Unlike most other vertebrate animals, sharks and rays have skeletons made entirely of cartilage and not bone. In contrast to the cartilage in our knees, however, a shark’s skeleton is “tessellated”: skeletal elements made of uncalcified cartilage are wrapped in an outer layer of thousands of mineralized tiles called tesserae. Although this character has defined the shark and ray lineage for hundreds of millions of years, it is still unclear what role skeletal tiling plays in the mechanics and growth of this ancient, composite skeletal material. The HFSP-funded project aims to describe the tiling morphologies of shark and ray cartilaginous skeletons, to understand their importance to the mechanical behavior of the skeleton. Through several collaborations, we use an integrative and iterative approach of morphological analyses, materials and mechanical testing, and modeling (physical, digital and theoretical). The subproject at ZIB focuses on the analysis of µCT data of shark and ray skeletons. In particular, the aim is to develop tools for flexible segmentations of the tessellated network, allowing the first 3d quantifications and visualizations of these tiling patterns and allowing comparison among species and developmental stages, but also with idealized tiled surfaces.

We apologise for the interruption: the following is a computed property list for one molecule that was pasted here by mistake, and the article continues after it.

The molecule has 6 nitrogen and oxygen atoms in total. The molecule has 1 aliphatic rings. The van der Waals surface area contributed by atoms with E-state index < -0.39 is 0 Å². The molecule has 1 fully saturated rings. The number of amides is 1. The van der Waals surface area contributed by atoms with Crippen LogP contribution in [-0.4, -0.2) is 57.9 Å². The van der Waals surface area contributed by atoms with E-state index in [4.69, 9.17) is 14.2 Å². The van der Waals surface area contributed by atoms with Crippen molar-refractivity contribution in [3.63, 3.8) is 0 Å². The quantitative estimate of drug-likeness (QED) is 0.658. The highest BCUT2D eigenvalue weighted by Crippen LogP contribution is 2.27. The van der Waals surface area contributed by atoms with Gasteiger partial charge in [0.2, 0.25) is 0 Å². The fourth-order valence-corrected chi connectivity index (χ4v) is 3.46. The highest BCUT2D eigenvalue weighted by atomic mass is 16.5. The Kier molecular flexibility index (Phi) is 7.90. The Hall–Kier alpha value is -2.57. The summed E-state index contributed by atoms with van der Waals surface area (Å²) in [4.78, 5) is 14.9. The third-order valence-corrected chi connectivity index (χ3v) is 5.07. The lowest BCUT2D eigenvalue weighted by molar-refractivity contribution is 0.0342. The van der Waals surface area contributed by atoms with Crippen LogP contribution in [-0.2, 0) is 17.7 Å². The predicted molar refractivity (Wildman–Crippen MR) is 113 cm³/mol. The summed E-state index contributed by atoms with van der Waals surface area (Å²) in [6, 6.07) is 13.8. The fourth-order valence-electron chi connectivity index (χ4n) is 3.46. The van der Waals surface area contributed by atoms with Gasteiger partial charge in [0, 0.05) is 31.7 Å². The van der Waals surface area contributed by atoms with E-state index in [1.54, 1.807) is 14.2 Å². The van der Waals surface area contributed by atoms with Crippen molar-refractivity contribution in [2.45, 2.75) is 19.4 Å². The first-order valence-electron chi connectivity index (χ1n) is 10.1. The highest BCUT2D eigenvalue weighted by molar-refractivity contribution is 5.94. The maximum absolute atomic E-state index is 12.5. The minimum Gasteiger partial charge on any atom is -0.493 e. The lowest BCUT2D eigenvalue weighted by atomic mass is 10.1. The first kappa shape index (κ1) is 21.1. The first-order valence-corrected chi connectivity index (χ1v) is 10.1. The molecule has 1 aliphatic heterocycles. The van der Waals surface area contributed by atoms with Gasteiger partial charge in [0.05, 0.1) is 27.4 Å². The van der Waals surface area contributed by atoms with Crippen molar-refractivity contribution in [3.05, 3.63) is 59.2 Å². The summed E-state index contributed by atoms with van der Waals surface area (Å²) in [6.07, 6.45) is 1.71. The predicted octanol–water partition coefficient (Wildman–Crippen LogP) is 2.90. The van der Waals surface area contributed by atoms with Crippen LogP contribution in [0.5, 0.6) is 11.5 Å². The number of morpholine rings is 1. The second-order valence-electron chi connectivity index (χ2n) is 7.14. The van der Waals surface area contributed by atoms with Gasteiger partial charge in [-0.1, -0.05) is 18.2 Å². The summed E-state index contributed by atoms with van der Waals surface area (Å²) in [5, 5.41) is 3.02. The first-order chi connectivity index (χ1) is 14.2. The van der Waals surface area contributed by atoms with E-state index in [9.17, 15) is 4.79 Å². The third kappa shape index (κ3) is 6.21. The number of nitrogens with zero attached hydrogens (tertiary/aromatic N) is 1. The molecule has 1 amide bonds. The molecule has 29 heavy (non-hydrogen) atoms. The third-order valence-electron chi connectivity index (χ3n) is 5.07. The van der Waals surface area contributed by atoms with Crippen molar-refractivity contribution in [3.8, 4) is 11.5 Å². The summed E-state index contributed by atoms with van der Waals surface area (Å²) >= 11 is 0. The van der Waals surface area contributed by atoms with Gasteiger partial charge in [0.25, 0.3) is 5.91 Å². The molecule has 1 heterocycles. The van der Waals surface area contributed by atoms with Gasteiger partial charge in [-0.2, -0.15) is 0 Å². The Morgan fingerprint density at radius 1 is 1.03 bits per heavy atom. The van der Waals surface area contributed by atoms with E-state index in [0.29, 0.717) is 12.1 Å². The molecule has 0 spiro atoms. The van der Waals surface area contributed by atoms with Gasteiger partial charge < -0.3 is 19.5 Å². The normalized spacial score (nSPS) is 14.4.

Segmentation Workflow

We have developed a workflow for the segmentation of µCT data sets of ray tesserae. Since the scalar value distribution of the tesserae does not enable a separation of the individual tesserae, we are using the following multi-step approach:

  1. Pre-processing with anisotropic diffusion
  2. Binary segmentation of the tesseral layer using a local thresholding approach
  3. Computation of a 2D distance transform of the tesseral layer
  4. Segmentation of individual tesserae based on hierarchical watershed on the 2D distance map
  5. Computation of a graph representation for comfortable interactive correction of segmentation errors

Segmentation Workflow

Segmentation workflow (from left to right and top to bottom): Volume rendering of original data; surface of binary segmentation; volume rendering of distance field; initial segmentation using distance field; graph representation; final segmentation.

For evaluation, the segmentation pipeline was applied to the right hyomandibulae of three ages of stingray, each consisting of thousands of tesserae. Quantitative evaluation was done by comparing manually-placed landmarks with the segmented tesserae (via precision/recall values), and by computing RAND and VI values for manually-segmented areas created by four persons.


The segmentation pipeline was applied successfully to the left and right hyomandibulae of six ages of stingray in approximately 5 hours of work per dataset (compared to days or weeks of work for a manual segmentation). This will allow the first quantifications ever done for this kind of biological, tesselated data.